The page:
“Because they are afraid.”
Bellevue was never given an explanation to the statement, but this newfound data intrigued him. His dear friend had made some incredible claims, and Bellevue wondered whether his rumors were true or not.
Not long after he caught up with Hastings, who had just returned from a two-month voyage across the territory. Bellevue told Hastings about what Wavel had said, telling him about the hidden place over the horizon. Hastings was skeptical, denying that such a place could or did exist. He had been all over the territory, and not once had he seen anything suggesting a mysterious unexplored island. Bellevue continued to pry, eventually convincing Hastings to take his findings and present them to Wharton. Hastings was still reluctant, but eventually agreed, lulled in by the promise of golden statues and riches beyond imagination.
The two of them soon took their intel before Wharton himself. Wharton was not convinced, and with resources and manpower already stretched thin, he refused to allow the Shepherd to leave port on a wild goose chase. He needed solid evidence, which admittedly would be hard to come by. Defeated and dispossessed by his rejection, Bellevue returned to his old friend. He asked him whether or not he was able to provide proof of his claims. Wavel smiled, seeming to have anticipated the question. He rose from his old carved mahogany chair and sauntered out of the room.
Soon he returned, clutching a small object tight to his chest with both hands. He slowly pulled them apart, revealing a sight which Bellevue could scarcely believe. It was a small golden totem, perhaps six inches in length. Decorated with archaic runes and various symbols, which were all but alien to Bellevue. At the top of the totem, a small likeness of a wide eyed being was carved. Wavel referred to it as the guardian of the islands, and said that his trinket was a sort of offering to gain its favor. He handed the item to Bellevue, who tenderly admired it in his hands. The workmanship and details were immaculate, better than any stone mason or sculptors work he had ever seen. Bellevue handed the totem back, but Wavel waved his hand. He told Bellevue to take it, a symbol of their newfound friendship. Bellevue had indeed come to view Wavel as a friend, and not a simple translator as was initially intended. Over time he had begun to see the plight that the man and his people faced, and had even begun to sympathize with them. He was hesitant to accept the gift, and one question had lingered.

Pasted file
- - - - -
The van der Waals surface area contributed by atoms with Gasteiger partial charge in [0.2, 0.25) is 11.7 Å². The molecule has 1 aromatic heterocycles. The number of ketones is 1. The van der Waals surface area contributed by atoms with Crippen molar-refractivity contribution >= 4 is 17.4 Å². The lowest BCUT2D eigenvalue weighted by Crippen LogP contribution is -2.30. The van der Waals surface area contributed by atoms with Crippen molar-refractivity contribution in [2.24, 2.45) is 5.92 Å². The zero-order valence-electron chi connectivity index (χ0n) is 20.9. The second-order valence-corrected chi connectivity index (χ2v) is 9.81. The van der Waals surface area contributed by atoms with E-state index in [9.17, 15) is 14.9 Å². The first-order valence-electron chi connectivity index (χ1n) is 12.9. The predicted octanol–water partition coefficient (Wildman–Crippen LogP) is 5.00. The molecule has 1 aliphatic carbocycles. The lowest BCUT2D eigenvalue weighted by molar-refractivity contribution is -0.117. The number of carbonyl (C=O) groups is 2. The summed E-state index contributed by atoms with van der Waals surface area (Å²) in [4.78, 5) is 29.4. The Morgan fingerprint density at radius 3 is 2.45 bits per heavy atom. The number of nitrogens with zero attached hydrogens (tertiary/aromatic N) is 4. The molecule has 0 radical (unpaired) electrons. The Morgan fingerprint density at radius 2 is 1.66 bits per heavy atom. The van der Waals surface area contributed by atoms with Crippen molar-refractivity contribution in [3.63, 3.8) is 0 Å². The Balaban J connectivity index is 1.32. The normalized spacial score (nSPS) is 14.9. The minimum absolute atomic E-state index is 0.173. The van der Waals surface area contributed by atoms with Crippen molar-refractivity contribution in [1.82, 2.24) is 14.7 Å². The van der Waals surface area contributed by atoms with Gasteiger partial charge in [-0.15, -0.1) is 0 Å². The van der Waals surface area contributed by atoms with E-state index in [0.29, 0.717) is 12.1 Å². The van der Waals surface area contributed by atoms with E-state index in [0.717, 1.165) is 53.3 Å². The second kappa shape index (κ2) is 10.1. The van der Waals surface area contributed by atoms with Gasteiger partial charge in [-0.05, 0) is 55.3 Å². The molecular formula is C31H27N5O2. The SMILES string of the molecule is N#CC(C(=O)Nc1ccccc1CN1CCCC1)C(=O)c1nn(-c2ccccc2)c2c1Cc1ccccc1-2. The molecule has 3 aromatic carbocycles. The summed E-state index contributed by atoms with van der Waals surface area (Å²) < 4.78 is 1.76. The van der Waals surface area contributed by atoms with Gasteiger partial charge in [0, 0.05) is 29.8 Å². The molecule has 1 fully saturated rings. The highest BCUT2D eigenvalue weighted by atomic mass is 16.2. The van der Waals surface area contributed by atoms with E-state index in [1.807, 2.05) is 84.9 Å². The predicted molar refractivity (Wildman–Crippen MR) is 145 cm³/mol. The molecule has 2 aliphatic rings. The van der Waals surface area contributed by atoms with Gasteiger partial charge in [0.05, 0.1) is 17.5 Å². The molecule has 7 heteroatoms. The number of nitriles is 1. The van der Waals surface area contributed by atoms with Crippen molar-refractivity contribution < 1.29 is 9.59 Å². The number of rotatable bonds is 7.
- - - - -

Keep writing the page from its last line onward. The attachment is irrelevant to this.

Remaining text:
“Why? My people have come to your island uninvited, and taken what was not ours, why would you bestow this information upon me?” Wavel sat back in his chair, his old grey eyes and stubby beard resolute in the sands of time. Ever the sagacious man, he gave only a simple response.
“You are explorers, go explore.” Wavel smiled, possibly the biggest smile which Bellevue had ever seen. He thanked his dear friend, and promptly left to update Wharton on the development.
Wharton at first shook his head upon seeing Bellevue again, but as soon as Bellevue drew the glistening figurine from his bag, Wharton’s eyes grew wide as dinner plates. Suddenly his interest had increased tenfold. Bellevue of course relayed all the info which his friend had told him, about the island hidden far from view, but close enough to sail to. Wharton sat back, pondering the implications and possibilities of the potentially wealthy island. If just 10% of what Bellevue had claimed was true, he and his men would become wealthy beyond imagination. He knew the opportunity was too great to pass up, and thus agreed to the to invest on Bellevue’s venture. He summoned Hastings’ to the council as well, and told him to take Bellevue and set sail for the isle of Aldabra.
Hasting’s and Bellevue wasted little time preparing for their journey, and within a week had assembled a crew and prepared the Shepherd for yet another voyage. On the day in which they were set to depart, Wharton intervened and stopped them. It would seem he had decided that allowing his crew to be the first to find the island was not something he was willing to do, and thus decided to join his men on the mission. A local man, Tano, was left in charge of the affairs of Seychelles. And so the crew set off, under the blessing and guidance of the Seychellean people.